Global Security Newswire
Daily News on Nuclear, Biological & Chemical Weapons, Terrorism and Related Issues
Gorbachev Warns of Terrorist Threat to Nuclear Power Plants
The 1986 Chernobyl disaster offers a "warning" of the potential human and environmental cost of a terrorist attack against an atomic energy facility, former Soviet President Mikhail Gorbachev wrote in a commentary published yesterday by the Bulletin of the Atomic Scientists (see GSN, Sept. 18, 2009; Mikhail Gorbachev, Bulletin of the Atomic Scientists, March 1).
The nuclear reactor explosion at the former Soviet Union's Chernobyl plant on April 26, 1986, resulted in the deaths of 4,000 people, the United Nations determined in 2005. Independent organizations have suggested the incident might have been responsible for tens of thousands or hundreds of thousands of deaths, Agence France-Presse reported. The explosion spread radiation throughout the surrounding region in what is now Ukraine and possibly inflicted hundreds of billions of dollars in economic damage (Agence France-Presse/Straits Times, March 2).
"The true scope of the tragedy still remains beyond comprehension and is a shocking reminder of the reality of the nuclear threat," wrote Gorbachev, who headed the Soviet Union's Communist Party when the incident took place.
"I ... remain concerned over the dangers of terrorist attacks on power reactors and terrorist groups’ acquisition of fissile material," he said. "After the heavy damage wrought by terrorist groups in New York, Moscow, Madrid, Tokyo, Bali, and elsewhere over the past 15 years, we must very carefully consider the vulnerability of reactor fuel, spent fuel pools, dry storage casks, and related fissile materials and facilities to sabotage, attack, and theft.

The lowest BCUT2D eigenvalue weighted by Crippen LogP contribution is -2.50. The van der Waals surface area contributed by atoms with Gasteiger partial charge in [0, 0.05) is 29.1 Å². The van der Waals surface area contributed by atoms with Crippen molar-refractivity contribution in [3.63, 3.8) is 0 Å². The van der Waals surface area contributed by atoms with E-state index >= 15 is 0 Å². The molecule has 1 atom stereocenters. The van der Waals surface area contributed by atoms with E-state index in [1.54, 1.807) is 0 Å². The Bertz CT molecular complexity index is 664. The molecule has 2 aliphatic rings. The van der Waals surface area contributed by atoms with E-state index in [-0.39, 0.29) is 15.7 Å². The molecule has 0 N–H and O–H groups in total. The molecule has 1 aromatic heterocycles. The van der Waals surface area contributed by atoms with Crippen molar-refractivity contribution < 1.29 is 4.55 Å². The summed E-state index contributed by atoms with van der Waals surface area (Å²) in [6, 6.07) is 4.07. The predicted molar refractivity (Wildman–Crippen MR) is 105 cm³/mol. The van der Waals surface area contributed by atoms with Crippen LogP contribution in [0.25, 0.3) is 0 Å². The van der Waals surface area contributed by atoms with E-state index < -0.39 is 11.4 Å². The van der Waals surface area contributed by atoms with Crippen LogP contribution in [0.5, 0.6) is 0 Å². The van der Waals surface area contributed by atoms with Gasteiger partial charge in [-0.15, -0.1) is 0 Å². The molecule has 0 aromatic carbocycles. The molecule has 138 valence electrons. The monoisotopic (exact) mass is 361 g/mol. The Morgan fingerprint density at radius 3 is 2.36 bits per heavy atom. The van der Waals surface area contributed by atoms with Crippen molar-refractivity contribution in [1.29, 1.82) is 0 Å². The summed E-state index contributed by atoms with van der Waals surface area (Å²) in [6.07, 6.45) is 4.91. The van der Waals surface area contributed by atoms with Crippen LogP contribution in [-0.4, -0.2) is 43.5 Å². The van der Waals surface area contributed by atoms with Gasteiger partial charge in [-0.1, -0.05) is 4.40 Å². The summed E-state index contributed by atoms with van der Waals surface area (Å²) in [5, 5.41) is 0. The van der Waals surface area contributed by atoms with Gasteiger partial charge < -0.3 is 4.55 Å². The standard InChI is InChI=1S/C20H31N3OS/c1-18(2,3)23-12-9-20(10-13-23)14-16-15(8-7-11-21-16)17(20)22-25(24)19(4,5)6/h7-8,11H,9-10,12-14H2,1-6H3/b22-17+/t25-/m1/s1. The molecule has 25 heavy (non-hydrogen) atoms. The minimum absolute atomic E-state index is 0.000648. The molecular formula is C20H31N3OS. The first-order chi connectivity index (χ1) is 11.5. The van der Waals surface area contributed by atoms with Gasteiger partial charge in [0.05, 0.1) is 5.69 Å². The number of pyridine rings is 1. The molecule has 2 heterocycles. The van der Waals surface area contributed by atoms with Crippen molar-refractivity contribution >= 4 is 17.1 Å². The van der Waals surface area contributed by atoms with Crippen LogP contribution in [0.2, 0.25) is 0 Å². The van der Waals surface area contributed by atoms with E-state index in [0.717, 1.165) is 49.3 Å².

"While the Chernobyl disaster was accidental, caused by faulty technology and human error, today’s disaster could very well be intentional," he wrote.
Gorbachev added: "We especially must pay attention to keeping weapons and materials of mass destruction -- in this case, nuclear weapons-grade materials such as high-enriched uranium and plutonium -- out of the hands of terrorists and rogue nations. U.S. President Barack Obama’s historic initiative to secure and eliminate all bomb-grade nuclear material in four years is an important step forward in improving global security, but we must not forget that these fissile materials are often used in nuclear power and research reactors (see GSN, Feb. 22; Gorbachev, Bulletin of the Atomic Scientists).
May 28, 2013
Joan Rohlfing calls on Congress to pass legislation that would complete the ratification of two critical international treaties designed to protect against nuclear terrorism.
Nov. 9, 2012
This report includes resources from the October 2012 meeting of the Global Dialogue on Nuclear Security Priorities in Dalfsen, The Netherlands.